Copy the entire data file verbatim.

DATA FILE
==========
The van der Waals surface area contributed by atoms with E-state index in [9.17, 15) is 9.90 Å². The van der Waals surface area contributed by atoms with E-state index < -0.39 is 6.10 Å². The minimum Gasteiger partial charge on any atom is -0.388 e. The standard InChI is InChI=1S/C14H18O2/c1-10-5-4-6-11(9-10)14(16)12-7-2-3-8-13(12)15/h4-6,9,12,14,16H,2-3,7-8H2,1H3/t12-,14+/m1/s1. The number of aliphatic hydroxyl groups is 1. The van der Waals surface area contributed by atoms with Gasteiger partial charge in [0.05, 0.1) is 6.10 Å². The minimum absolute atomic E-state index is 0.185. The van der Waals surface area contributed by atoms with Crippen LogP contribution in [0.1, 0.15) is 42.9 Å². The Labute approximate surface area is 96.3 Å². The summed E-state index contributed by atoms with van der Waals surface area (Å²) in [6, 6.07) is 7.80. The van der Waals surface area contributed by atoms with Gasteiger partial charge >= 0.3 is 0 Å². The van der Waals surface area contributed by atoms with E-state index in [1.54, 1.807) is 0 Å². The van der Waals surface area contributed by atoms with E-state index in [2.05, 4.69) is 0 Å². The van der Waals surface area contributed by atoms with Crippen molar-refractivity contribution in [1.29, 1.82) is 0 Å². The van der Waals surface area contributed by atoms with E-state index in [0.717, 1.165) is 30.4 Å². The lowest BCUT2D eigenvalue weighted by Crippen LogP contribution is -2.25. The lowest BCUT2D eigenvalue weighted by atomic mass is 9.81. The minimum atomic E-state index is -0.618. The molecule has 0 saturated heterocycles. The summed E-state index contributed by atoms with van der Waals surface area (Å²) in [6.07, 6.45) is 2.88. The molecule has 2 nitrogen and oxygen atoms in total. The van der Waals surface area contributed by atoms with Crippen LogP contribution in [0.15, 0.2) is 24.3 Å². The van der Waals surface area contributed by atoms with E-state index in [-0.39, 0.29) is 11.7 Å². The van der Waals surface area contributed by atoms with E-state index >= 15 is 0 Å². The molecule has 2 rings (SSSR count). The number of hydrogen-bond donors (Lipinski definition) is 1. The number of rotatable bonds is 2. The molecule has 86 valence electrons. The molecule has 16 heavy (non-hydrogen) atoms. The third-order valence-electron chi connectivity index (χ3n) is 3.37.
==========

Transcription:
The van der Waals surface area contributed by atoms with E-state index in [9.17, 15) is 9.90 Å². The van der Waals surface area contributed by atoms with E-state index < -0.39 is 6.10 Å². The minimum Gasteiger partial charge on any atom is -0.388 e. The standard InChI is InChI=1S/C14H18O2/c1-10-5-4-6-11(9-10)14(16)12-7-2-3-8-13(12)15/h4-6,9,12,14,16H,2-3,7-8H2,1H3/t12-,14+/m1/s1. The number of aliphatic hydroxyl groups is 1. The van der Waals surface area contributed by atoms with Gasteiger partial charge in [0.05, 0.1) is 6.10 Å². The minimum absolute atomic E-state index is 0.185. The van der Waals surface area contributed by atoms with Crippen LogP contribution in [0.1, 0.15) is 42.9 Å². The Labute approximate surface area is 96.3 Å². The summed E-state index contributed by atoms with van der Waals surface area (Å²) in [6, 6.07) is 7.80. The van der Waals surface area contributed by atoms with Gasteiger partial charge >= 0.3 is 0 Å². The van der Waals surface area contributed by atoms with E-state index in [1.54, 1.807) is 0 Å². The van der Waals surface area contributed by atoms with E-state index in [2.05, 4.69) is 0 Å². The van der Waals surface area contributed by atoms with Crippen molar-refractivity contribution in [1.29, 1.82) is 0 Å². The van der Waals surface area contributed by atoms with E-state index in [0.717, 1.165) is 30.4 Å². The lowest BCUT2D eigenvalue weighted by Crippen LogP contribution is -2.25. The lowest BCUT2D eigenvalue weighted by atomic mass is 9.81. The minimum atomic E-state index is -0.618. The molecule has 0 saturated heterocycles. The summed E-state index contributed by atoms with van der Waals surface area (Å²) in [6.07, 6.45) is 2.88. The molecule has 2 nitrogen and oxygen atoms in total. The van der Waals surface area contributed by atoms with Crippen LogP contribution in [0.15, 0.2) is 24.3 Å². The van der Waals surface area contributed by atoms with E-state index in [-0.39, 0.29) is 11.7 Å². The van der Waals surface area contributed by atoms with E-state index >= 15 is 0 Å². The molecule has 2 rings (SSSR count). The number of hydrogen-bond donors (Lipinski definition) is 1. The number of rotatable bonds is 2. The molecule has 86 valence electrons. The molecule has 16 heavy (non-hydrogen) atoms. The third-order valence-electron chi connectivity index (χ3n) is 3.37.